Dear Eskom …

I hear you want to increase the price of electricity by seventeen percent. Is that all? Why the restraint? I’m sure you are familiar with the expression, “Go big or go home.” Don’t hold back, my friend. You should be asking for eighty percent. In this country, greed is rewarded.

The counter-revolutionary press says that even a seventeen percent increase would be a “major blow” to the country. If there is one thing this country needs right now, it is a major blow. When President Zuma recently played musical chairs with the finance ministry, causing world markets to bludgeon the rand into submission, we thought that was a major blow. It wasn’t. It was nothing more than a bitch slap. It didn’t come close to bringing us to our senses.

The Illuminati-controlled media are, of course, once again exaggerating wildly. All you’re trying to do is make a bit of money, for God’s sake. We’re all capitalists, here. Everyone’s battling to squeeze a buck out of something or someone. In your case, you’re trying to squeeze R23-billion out of us. More power to you, I say, even if it does mean less to us. There’s a joke in there somewhere. I might already have made it. Hard to tell any more.

Let me see if I understand this correctly. You have suffered a massive shortfall in revenue largely as a result of us using less electricity, which we only did because you asked us to. So we are to be punished for being conscientious, patriotic citizens. We are idiots for listening to you in the first place. We deserve to be punished.

There’s a term being used by the anti-Eskomites. They say you are trying to “claw back” money you have already spent. I like it. Claw back. It evokes images of vampires and werewolves ripping and tearing at something too scared and helpless to run for cover.

Seventeen percent. That’s what you’re asking for. It’s also what I got for maths in matric. Coincidence? I hope so. I’m good with numbers – just don’t ask me to do calculations. At least we have that in common. I suppose what I’m saying is that I’m good with counting. Oh, yes. I will whip the president’s arse in a counting competition. But that’s not enough to get me elected. Not that I wish to. I just want electricity. I don’t even mind if you give me the cheap stuff. Most people I know find their lights way too bright and would be quite happy to pay half the price for a diluted version of the good shit.

So you have applied to the National Energy Regulator of SA (Nersa) to give you the increase. Isn’t that a bit like asking your crack dealer cousin to slip you a rock while the wife isn’t looking? You’re related. It’s no good pretending otherwise. You don’t always get on, sure, especially when the neo-liberal wing of the fascist media start snooping around, but you’re basically blood. You’re sucking on the same vein, right?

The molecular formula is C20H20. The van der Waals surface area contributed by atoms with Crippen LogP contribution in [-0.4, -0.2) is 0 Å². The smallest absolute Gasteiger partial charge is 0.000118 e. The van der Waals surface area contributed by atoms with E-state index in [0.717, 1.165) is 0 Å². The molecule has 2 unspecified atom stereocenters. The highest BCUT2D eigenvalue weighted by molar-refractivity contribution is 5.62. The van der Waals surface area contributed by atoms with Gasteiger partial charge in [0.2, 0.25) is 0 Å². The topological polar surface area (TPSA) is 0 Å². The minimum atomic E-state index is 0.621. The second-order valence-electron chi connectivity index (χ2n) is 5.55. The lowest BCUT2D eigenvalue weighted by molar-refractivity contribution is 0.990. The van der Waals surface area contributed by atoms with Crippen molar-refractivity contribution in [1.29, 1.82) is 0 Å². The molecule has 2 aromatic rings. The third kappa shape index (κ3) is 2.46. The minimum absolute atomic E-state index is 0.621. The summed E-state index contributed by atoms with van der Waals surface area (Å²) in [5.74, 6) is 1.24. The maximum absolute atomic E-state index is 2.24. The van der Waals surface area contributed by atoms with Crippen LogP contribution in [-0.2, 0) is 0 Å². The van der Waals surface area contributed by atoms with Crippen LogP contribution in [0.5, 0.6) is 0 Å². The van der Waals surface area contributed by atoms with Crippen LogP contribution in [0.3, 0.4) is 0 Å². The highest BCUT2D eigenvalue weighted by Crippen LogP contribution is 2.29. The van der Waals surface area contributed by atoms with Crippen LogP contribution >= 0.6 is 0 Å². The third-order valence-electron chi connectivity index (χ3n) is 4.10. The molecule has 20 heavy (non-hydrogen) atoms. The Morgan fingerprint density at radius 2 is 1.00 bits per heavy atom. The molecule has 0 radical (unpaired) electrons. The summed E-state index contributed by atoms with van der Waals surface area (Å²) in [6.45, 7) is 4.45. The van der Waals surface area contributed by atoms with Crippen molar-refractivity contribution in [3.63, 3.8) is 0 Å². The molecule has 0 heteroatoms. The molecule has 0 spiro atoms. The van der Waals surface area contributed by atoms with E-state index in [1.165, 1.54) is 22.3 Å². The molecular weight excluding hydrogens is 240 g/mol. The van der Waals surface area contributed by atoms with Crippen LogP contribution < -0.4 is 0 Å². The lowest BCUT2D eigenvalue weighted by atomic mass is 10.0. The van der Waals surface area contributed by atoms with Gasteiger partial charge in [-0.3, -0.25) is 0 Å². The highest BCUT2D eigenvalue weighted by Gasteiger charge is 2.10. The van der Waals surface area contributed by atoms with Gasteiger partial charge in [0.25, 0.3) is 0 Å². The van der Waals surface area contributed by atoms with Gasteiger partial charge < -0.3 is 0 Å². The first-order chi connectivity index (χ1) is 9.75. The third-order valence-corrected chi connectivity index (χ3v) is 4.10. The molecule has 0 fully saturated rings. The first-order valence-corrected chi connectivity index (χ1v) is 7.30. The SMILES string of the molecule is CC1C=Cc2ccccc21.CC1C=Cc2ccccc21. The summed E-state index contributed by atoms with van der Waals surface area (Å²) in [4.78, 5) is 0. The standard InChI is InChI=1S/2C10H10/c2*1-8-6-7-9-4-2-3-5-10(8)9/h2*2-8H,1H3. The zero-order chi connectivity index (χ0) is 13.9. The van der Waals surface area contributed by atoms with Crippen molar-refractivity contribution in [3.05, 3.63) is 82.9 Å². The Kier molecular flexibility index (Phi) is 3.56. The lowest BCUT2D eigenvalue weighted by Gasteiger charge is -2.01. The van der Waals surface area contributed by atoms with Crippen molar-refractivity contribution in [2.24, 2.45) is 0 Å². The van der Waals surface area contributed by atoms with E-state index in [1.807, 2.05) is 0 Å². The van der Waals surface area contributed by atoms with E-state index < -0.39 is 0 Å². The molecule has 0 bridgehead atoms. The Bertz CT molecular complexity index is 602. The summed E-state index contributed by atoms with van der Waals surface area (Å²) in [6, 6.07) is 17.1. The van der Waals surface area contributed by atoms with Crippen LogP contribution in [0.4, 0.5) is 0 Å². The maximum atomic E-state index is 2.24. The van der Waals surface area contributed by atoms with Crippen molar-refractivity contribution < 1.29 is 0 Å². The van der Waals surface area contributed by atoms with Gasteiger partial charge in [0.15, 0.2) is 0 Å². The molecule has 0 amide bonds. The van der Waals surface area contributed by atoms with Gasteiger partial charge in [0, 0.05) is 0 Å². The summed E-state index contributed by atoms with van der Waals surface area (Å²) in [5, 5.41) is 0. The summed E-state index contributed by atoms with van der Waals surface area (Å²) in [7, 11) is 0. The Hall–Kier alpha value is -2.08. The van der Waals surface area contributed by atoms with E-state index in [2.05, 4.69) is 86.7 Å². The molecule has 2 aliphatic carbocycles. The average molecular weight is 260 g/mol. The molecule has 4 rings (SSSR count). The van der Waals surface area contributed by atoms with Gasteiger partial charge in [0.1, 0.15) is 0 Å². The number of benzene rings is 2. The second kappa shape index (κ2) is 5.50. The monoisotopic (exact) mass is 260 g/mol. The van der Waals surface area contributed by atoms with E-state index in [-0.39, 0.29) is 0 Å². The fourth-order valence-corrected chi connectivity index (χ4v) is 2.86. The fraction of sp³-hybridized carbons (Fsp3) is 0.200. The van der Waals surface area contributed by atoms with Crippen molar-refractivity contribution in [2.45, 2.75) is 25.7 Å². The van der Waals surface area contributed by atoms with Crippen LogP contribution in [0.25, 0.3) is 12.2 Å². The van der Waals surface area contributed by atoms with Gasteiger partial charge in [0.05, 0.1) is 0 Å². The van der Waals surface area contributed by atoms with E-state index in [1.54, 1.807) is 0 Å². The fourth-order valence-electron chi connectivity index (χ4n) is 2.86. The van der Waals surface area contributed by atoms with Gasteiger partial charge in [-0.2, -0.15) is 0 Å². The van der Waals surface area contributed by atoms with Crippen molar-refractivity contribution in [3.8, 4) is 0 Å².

Thanks to democracy, Nersa has to play a charade called “public hearings” before deciding on whether or not you should be allowed to jack up your prices. In the days before prevarication and dissembling became skills to be listed on one’s CV, public hearings would involve the actual public. Then again, they did sometimes end in public executions. Perhaps that’s why Nersa is holding their hearings in convention centres, far from the great unwashed. Nobody needs public opinion when it’s standing on a chair brandishing a blunt machete and shouting in a deep Transkei dialect.

A man who attended the Cape Town hearings, who looks like he knows a thing or two about agriculture, said farmers wouldn’t be able to absorb the increase. I find that hard to believe. Have you seen the size of farmers? They got that way by absorbing all sorts of things.

He also said food security would be in jeopardy. What? Since when did food get its own security? This is outrageous. Bandits can wander in off the street willy-nilly and help themselves to our wives and children, but there are armed guards on the butternuts?

Equally outrageous is the DA’s storming of your offices at Megatwatt Park this week, demanding that your executives repay the R63-million they’ve received in bonuses since load-shedding began. It’s obvious the bonuses are not a reward for competence and hard work, but are meant as compensation for the shame of working at Eskom. It’s like danger pay, except it’s their reputations at risk.

So-called economists against the increase claim that consumers are already reeling from high food and fuel prices, the drought and a currency that should be in calipers by now. This is nonsense. They are reeling from too much beer and weed and need to be disciplined.

Apparently you have overspent by several billion rand because you completely overestimated the demand for electricity. Look, I know that Benoni used car salesman Amps van der Volt only invented electricity in 1994, but how do you overestimate demand? Are you saying you generated a whole bunch of electricity only to find nobody needed it? And they didn’t need it because you had spent years telling them not to use it? This is the kind of conversation Alice had with the Mad Hatter and the March Hare.

I’m also going to be applying for an increase this year. I haven’t had one in three years. In my line of work, there are no public hearings. There is just me whining and begging and an editor who says no. At least you can flip the switch in protest. All I can do is stop writing and go to the beach every day. Hmm.